One of several deep considerations of the mechanics and themes of LARPs prior to writing Gnostica. (Ed. 10/1/2023)
Today’s topic is kind of broad: can difficult implementation be eliminated by design and redesign.
At what point should a difficult implementation of a concept or offering in a massively multiplayer LARP or online game be taken off the plate and redesigned?
Examining other LARP’s and MMORPG’s I can easily point out design choices that have resulted in literally thousands of work hours spent clarifying, enforcing, disciplining, and arguing over the change; the net result being an unhappy customer base, frazzled administrators, and the initial benefit of the offering or decision is lost in the “churn” that it’s implementation requires. MMORPG’s and MMOFPSs have the advantage in this regard in that being online and computer-moderated the “enforcement” of a change is automatic, however, the churn continues on in the members anger and frustration in forums and in discussions amongst one another. This is detrimental to an organization on a fundamental level that I don’t think enough people realize, even though you still have the mindshare of the customer it’s a mindshare the customer identifies with frustration, stress, and anxiety. They may not leave, but they will not associate happy emotions with the current situation. You can only bank on historical positive experiences for so long.
In thinking of my own mistakes in this area I’m reminded of decisions I made in LARP’s that took several pages to explain, numerous hours of discussion to clarify, and constant attention to moderate and enforce over an extended period of time. Did my decisions really benefit the members given the hardships required to adapt to the changes? Can design, and redesign (and redesign if necessary), eliminate this churn? Using new combinations of rules, methods of presentation, technology, simplifications, and “smart” systems lessen the churn. How do you judge when something has gone on long enough that it needs to be taken back to the blackboard? There’s also the challenge of what’s good for the game vs. making everyone happy, ideally, you do both because both are critical to success. I don’t take it as gospel that you can never make everyone happy, but I do realize that it is one of those goals like zero-defect management that can end up taking more incremental work per diminishing return on the result.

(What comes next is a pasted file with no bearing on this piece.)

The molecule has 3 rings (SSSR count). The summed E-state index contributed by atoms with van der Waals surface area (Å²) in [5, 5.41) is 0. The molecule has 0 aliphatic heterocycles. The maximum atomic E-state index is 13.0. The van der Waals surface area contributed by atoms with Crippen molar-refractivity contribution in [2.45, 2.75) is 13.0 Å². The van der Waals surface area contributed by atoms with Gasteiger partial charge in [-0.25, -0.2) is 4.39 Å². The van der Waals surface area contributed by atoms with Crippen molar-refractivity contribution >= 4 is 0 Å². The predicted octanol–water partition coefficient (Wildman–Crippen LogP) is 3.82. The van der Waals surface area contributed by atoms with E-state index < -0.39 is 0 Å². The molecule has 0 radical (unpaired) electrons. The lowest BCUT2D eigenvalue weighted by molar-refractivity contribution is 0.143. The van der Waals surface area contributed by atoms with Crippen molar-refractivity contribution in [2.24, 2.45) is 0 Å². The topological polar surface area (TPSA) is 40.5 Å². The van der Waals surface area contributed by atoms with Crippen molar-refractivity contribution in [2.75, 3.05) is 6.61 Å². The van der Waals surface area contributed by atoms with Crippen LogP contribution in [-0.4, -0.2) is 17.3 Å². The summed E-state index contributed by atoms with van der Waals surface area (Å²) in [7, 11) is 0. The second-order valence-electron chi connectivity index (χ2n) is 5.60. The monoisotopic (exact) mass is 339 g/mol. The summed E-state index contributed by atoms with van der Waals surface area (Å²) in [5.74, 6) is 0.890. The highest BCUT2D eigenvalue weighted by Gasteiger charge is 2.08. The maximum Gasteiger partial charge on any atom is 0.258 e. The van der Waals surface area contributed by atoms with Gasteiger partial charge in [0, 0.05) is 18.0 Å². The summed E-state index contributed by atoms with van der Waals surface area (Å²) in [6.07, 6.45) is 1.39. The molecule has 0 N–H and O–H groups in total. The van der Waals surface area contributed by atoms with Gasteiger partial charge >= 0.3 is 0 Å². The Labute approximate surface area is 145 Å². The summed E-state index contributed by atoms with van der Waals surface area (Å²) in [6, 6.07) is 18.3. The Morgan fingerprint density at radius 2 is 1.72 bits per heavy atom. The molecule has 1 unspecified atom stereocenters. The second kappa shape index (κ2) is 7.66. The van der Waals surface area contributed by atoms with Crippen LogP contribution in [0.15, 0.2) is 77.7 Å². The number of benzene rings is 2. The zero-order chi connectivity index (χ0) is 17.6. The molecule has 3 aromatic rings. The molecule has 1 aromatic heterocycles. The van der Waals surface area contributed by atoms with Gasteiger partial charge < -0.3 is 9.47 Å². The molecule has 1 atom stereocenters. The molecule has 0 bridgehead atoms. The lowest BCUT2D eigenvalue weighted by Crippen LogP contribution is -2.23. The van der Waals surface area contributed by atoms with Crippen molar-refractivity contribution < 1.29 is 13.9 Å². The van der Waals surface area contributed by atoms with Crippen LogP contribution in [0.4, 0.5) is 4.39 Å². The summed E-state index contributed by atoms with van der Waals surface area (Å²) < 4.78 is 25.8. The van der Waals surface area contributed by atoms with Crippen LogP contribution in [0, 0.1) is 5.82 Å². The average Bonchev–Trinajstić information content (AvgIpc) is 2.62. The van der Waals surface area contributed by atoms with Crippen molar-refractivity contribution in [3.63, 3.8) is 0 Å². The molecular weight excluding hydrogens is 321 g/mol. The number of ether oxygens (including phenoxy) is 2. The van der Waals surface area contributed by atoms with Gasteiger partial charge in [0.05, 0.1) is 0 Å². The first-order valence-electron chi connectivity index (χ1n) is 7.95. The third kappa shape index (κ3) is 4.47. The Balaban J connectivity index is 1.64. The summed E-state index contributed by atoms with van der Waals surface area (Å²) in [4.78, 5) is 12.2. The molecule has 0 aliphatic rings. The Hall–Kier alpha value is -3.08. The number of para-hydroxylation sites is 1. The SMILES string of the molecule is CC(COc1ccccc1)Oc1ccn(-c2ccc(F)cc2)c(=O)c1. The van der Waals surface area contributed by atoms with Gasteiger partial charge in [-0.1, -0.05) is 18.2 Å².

I guess my thoughts (today, ask me again in a few years and I may be wiser on this issue) are that any change is going to require some adjustment period for folks to get accustomed to the new way. But if the adjustment period expires and the churn remains, becomes a fixed part of the organization, even requiring positions to be appointed to deal with it, there’s a flaw in the design. Pilots can and should be used to test changes but I doubt it’s almost impossible to fully test the impact of a change until it goes live in front of hundreds, if not thousands (or in Planetside’s case 20k) hard-to-please customers. A successful design change results in minimal churn and if players are unhappy about it a compensating factor either takes their mind off of it, or they have an option to work around what makes them unhappy (respending spec points in DAoC when a spec path is substantially changed for instance).
Part of the design process must then be not only a consideration of how the design benefits the game but the consequence of the design choices made and their impact on customers and the organization. What will it take to manage? What will it look like a year from now if people are still arguing over it, will it still be worth what you originally intended? I started with this topic because it effects and interweaves with every other element I’m working on for Project Kneecap. Comments welcome…
I suppose the question boils down to whether the pain of a change out-weighs the pain of not making the change
I’ve read a lot on change management and have to agree. Wherever possible frivolous changes should be eliminated by forethought in design. But I really believe massive games are far too complex to honestly think you can get it “all right” in the first shot.
Change gurus stress the requirement to respect the existing social contract and enable “ownership” of the change at all levels in an organization. Continuious management puts forward that if change becomes frequent enough, that it becomes ingrained in the culture, it can be seen as an ongoing positive. Machiavelli warns there’s nothing more dangerous than changing the order of things and advises to inflict all the pain sharply in one instance so that it’s forgotten over time rather than dragging on.
Perhaps it’s best if there are core “pillars” of a system or game that you put forward at the creation and keep the hands off from changing them. Even if the pillars set forth regulated change at expected periods then at least members are aware of the possibility up front. Once set however you better hope you did your design right because making changes to these pillars will cause a lot of friction with the membership base.